Good morning, it’s Friday, March 12, 2021, the day of the week when I reprise a quotation meant to be uplifting or educational. Today, inspired by Joe Biden’s first prime-time speech as president, I have two such passages. One is from Biden and the other from Franklin D. Roosevelt, the president who came to my mind last night as our new commander-in-chief addressed this fractured nation. That’s particularly fitting today, which is the 88th anniversary of FDR’s first radio address to the nation -- talks that would become known as “fireside chats.”
The day before President Biden’s prime-time address about America’s progress in combating the coronavirus, his predecessor put out a terse press release written in Twitter-ese that attempted to remind Americans of his role in pushing for immunization research and development. “I hope everyone remembers,” Donald Trump proclaimed, “that if I wasn’t President, you wouldn’t be getting that beautiful ‘shot’ for 5 years, at best, and probably wouldn’t be getting it at all.”
Overstatement, to be sure, but the former president had a point. It was not one stressed by Biden, however, who actually did a pretty fair Trump imitation in the beginning of last night’s speech, what with all the boasting and dubious statistics -- all while airbrushing “Operation Warp Speed” from history.
On the other hand, Biden did laud the scientific achievement of developing a vaccine so rapidly, which he portrayed as a triumph of the American mind and spirit, rather than the doing of any politician. Here, the 46th U.S. president was on solid ground. It was ground trod by Franklin Roosevelt, who talked about “American know-how” and American “ingenuity” -- the same expression Biden employed last night -- to describe how this country would meet challenges ranging from curing polio to fighting a two-front world war.
Both FDR and Joe Biden also told their fellow citizens that America’s scientific might and entrepreneurial instincts alone weren’t enough. More was required -- a cooperative spirit, which both presidents exhorted Americans to summon from within themselves.
On this date in 1933, Franklin Roosevelt’s eighth day in office, he gave the first of his fireside chats. The context was the rapidly deteriorating condition of the nation’s financial institutions. At a time when 90% of American households owned a radio, Roosevelt used this medium to explain what he was doing and why. “I want to talk for a few minutes with the people of the United States about banking,” the president began in his famously conversational tone. Roosevelt ended his speech with a simple exhortation: “It is your problem no less than it is mine. Together, we cannot fail.”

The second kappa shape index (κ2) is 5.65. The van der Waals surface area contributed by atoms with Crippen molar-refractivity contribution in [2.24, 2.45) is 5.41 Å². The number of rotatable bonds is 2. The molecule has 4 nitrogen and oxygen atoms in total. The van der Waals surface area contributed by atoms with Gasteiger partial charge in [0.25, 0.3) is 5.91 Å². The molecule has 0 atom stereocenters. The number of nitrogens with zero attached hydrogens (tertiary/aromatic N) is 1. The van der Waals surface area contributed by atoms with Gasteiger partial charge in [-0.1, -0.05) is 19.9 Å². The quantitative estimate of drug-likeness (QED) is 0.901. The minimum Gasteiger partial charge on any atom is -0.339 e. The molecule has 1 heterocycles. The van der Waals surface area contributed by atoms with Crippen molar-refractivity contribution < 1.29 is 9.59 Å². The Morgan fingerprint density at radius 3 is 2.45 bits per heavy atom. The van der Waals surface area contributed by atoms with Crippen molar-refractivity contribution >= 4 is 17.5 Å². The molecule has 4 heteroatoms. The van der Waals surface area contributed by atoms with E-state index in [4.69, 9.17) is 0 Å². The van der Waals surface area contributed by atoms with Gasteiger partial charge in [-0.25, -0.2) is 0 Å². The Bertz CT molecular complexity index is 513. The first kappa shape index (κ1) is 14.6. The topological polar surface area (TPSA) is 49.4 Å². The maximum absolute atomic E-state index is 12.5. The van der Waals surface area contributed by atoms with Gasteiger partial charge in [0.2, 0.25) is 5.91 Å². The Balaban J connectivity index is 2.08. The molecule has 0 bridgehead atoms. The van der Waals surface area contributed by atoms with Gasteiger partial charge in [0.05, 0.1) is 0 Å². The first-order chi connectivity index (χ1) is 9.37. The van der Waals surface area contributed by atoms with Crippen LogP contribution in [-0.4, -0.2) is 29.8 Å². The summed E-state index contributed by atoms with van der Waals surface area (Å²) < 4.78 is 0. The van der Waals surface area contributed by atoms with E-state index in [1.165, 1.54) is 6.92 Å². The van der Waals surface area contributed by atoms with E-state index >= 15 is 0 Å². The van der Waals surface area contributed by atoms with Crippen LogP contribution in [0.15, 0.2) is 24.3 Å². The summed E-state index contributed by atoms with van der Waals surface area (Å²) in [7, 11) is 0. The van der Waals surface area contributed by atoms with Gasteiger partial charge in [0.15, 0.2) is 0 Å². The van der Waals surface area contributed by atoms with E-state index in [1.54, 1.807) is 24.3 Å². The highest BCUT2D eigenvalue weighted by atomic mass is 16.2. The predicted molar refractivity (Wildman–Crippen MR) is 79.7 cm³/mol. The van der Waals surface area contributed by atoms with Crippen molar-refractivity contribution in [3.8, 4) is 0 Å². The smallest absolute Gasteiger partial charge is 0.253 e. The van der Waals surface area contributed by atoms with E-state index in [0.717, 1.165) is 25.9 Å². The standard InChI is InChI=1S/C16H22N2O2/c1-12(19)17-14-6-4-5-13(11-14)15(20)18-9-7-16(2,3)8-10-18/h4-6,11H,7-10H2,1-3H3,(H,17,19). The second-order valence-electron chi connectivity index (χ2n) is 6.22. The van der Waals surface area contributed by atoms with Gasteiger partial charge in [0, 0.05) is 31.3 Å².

When Biden struck this tone Thursday night, he was at his best. “We lost faith in whether our government and our democracy can deliver on really hard things for the American people,” he said. “But as I stand here tonight, we're proving once again something I’ve said time and time again, until you're probably tired of hearing me say it. I say it to foreign leaders and domestic alike: It's never, ever a good bet to bet against the American people.”
“America is coming back,” he continued. “The development, manufacture and distribution of vaccines in record time is a true miracle of science. It's one of the most extraordinary achievements any country has ever accomplished. And we also just saw the Perseverance Rover land on Mars -- stunning images of our dreams that are now a reality -- another example of the extraordinary American ingenuity, commitment and belief in science and one another.”
And those are your quotes of the week.
Carl M. Cannon is the Washington bureau chief for RealClearPolitics. Reach him on Twitter @CarlCannon.